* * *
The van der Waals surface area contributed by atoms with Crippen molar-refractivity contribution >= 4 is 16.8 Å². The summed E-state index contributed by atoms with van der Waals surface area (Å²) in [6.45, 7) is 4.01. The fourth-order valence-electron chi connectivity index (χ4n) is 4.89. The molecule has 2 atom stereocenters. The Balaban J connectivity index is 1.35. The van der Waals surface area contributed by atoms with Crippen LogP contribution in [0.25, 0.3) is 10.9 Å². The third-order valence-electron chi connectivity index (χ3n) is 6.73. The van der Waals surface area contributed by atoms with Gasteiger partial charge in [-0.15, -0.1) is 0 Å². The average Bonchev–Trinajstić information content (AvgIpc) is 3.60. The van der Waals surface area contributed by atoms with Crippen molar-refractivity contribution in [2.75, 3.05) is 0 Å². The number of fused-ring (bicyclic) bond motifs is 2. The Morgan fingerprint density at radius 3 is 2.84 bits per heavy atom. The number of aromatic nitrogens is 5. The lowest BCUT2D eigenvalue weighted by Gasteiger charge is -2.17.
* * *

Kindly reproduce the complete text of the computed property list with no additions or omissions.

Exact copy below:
The van der Waals surface area contributed by atoms with Crippen molar-refractivity contribution >= 4 is 16.8 Å². The summed E-state index contributed by atoms with van der Waals surface area (Å²) in [6.45, 7) is 4.01. The fourth-order valence-electron chi connectivity index (χ4n) is 4.89. The molecule has 2 atom stereocenters. The Balaban J connectivity index is 1.35. The van der Waals surface area contributed by atoms with Crippen LogP contribution in [0.25, 0.3) is 10.9 Å². The third-order valence-electron chi connectivity index (χ3n) is 6.73. The van der Waals surface area contributed by atoms with Gasteiger partial charge in [-0.15, -0.1) is 0 Å². The average Bonchev–Trinajstić information content (AvgIpc) is 3.60. The van der Waals surface area contributed by atoms with Crippen molar-refractivity contribution in [2.75, 3.05) is 0 Å². The number of fused-ring (bicyclic) bond motifs is 2. The Morgan fingerprint density at radius 3 is 2.84 bits per heavy atom. The number of aromatic nitrogens is 5. The lowest BCUT2D eigenvalue weighted by Gasteiger charge is -2.17.